War in The Caucasus Towards a Broader Russia Military Confrontation

War in The Caucasus Towards a Broader Russia Military Confrontation
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DURING THE NIGHT OF AUGUST 7, coinciding with the opening ceremony of the Beijing Olympics, Georgia’s president Saakashvili ordered an all-out military attack on Tskhinvali, the capital of South Ossetia.

The aerial bombardments and ground attacks were largely directed against civilian targets including residential areas, hospitals and the university. The provincial capital Tskhinvali was destroyed. The attacks resulted in some 1500 civilian deaths, according to both Russian and Western sources.  “The air and artillery bombardment left the provincial capital without water, food, electricity and gas. Horrified civilians crawled out of the basements into the streets as fighting eased, looking for supplies.” (AP, August 9, 2008). According to reports, some 34,000 people from South Ossetia have fled to Russia. (Deseret Morning News, Salt Lake City, August 10, 2008)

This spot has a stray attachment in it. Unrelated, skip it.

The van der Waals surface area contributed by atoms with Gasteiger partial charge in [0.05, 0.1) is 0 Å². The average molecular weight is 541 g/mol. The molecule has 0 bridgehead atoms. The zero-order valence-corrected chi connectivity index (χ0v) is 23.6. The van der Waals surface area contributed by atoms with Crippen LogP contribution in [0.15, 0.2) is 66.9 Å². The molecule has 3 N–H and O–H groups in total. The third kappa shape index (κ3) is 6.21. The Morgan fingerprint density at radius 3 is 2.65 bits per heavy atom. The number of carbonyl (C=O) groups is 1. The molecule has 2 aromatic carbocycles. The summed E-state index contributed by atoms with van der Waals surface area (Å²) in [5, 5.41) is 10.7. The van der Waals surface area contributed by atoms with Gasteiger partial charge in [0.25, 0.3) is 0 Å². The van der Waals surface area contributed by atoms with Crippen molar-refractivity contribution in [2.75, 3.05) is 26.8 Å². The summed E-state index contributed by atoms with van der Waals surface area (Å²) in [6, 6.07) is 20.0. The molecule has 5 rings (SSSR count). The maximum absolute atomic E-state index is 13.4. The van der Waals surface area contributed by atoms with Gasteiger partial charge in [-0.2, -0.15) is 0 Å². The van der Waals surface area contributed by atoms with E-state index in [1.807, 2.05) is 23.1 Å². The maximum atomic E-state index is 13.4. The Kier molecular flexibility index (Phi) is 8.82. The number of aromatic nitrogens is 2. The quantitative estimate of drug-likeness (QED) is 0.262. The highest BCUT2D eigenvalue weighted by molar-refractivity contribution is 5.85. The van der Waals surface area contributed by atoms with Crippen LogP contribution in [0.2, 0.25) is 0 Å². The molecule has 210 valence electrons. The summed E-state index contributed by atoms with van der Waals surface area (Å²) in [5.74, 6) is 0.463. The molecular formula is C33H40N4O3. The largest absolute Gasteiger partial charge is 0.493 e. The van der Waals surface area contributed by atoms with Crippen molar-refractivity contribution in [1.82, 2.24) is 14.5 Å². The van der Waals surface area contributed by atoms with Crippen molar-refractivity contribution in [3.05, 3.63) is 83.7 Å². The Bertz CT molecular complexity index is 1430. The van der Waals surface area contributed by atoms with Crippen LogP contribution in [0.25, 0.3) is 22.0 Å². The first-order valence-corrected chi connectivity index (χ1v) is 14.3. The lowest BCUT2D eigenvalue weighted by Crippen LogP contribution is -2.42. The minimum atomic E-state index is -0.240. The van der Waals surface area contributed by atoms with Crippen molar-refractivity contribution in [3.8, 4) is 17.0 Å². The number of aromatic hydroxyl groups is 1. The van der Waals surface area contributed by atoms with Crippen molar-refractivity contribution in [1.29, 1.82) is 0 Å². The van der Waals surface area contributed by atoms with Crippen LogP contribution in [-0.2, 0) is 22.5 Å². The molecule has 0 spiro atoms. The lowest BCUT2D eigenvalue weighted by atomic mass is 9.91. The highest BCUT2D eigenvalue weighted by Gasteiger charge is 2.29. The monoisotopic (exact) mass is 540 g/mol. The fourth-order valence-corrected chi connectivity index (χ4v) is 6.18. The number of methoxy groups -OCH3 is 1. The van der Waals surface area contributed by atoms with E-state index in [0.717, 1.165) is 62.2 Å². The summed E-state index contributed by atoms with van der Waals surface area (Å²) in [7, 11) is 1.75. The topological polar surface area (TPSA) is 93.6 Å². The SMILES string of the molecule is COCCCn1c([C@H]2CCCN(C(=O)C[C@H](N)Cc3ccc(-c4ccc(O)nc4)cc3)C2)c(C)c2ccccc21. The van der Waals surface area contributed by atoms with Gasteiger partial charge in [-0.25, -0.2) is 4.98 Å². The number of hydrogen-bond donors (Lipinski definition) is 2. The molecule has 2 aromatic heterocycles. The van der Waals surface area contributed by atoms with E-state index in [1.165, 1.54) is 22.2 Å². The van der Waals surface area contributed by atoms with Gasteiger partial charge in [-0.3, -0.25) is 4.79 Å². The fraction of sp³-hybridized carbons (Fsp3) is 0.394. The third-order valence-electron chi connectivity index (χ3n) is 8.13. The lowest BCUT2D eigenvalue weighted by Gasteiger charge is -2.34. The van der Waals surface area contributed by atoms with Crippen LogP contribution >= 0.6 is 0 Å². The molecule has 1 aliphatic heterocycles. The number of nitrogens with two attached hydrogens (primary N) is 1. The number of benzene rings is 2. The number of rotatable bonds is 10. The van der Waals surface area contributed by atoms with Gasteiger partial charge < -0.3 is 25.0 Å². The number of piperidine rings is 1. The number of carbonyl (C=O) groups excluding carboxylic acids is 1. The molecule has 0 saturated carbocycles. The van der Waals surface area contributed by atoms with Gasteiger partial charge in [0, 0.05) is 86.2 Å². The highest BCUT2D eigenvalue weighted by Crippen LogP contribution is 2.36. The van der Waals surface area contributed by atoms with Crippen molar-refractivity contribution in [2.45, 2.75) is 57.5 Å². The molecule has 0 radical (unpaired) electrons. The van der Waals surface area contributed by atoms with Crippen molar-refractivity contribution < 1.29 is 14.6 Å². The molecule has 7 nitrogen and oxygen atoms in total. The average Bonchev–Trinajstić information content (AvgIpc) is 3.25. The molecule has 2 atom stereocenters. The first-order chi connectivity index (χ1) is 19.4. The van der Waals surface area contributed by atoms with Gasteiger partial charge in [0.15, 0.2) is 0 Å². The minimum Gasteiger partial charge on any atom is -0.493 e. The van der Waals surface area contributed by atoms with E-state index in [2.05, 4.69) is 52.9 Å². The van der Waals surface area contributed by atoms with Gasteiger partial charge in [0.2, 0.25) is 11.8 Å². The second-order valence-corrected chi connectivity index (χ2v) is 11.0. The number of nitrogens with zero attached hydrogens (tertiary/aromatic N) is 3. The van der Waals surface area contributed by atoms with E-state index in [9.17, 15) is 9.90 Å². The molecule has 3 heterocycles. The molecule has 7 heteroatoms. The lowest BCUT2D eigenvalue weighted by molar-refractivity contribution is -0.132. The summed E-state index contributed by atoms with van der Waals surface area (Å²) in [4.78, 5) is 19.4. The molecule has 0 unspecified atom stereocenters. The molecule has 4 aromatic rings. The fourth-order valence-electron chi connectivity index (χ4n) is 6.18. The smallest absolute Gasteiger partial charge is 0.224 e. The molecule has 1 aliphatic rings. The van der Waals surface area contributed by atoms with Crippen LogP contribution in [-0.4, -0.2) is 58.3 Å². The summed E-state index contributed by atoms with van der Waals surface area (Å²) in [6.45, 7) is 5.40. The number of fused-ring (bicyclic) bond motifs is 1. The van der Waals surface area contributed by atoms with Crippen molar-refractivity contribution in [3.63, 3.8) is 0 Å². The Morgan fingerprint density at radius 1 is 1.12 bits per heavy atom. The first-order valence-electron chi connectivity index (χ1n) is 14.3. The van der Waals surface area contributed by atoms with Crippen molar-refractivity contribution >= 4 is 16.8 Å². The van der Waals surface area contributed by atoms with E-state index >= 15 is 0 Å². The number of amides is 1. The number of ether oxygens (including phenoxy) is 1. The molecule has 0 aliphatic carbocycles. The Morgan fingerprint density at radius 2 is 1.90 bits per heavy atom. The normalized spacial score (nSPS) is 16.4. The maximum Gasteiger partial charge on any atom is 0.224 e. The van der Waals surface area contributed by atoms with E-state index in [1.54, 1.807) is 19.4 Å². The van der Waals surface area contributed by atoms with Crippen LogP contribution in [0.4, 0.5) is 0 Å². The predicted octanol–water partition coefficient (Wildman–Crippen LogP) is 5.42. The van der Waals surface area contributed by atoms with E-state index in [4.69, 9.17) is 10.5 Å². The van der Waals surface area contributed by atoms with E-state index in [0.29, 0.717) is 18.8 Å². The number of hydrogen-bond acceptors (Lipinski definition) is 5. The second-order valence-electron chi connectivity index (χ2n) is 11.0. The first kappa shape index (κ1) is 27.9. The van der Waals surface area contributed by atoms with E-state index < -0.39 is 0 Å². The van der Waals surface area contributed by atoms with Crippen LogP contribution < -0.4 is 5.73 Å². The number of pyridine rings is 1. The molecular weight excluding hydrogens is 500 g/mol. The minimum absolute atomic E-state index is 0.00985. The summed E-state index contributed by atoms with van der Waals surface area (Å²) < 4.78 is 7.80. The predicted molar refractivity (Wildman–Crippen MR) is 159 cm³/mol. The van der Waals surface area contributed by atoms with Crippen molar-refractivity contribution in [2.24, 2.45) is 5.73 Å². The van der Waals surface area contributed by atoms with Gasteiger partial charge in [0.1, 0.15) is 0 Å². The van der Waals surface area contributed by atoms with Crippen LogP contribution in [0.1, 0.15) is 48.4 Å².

The importance and timing of this military operation must be carefully analyzed. It has far-reaching implications.

Georgia is an outpost of US and NATO forces, on the immediate border of the Russian Federation and within proximity of the Middle East Central Asian war theatre. South Ossetia is also at the crossroads of strategic oil and gas pipeline routes.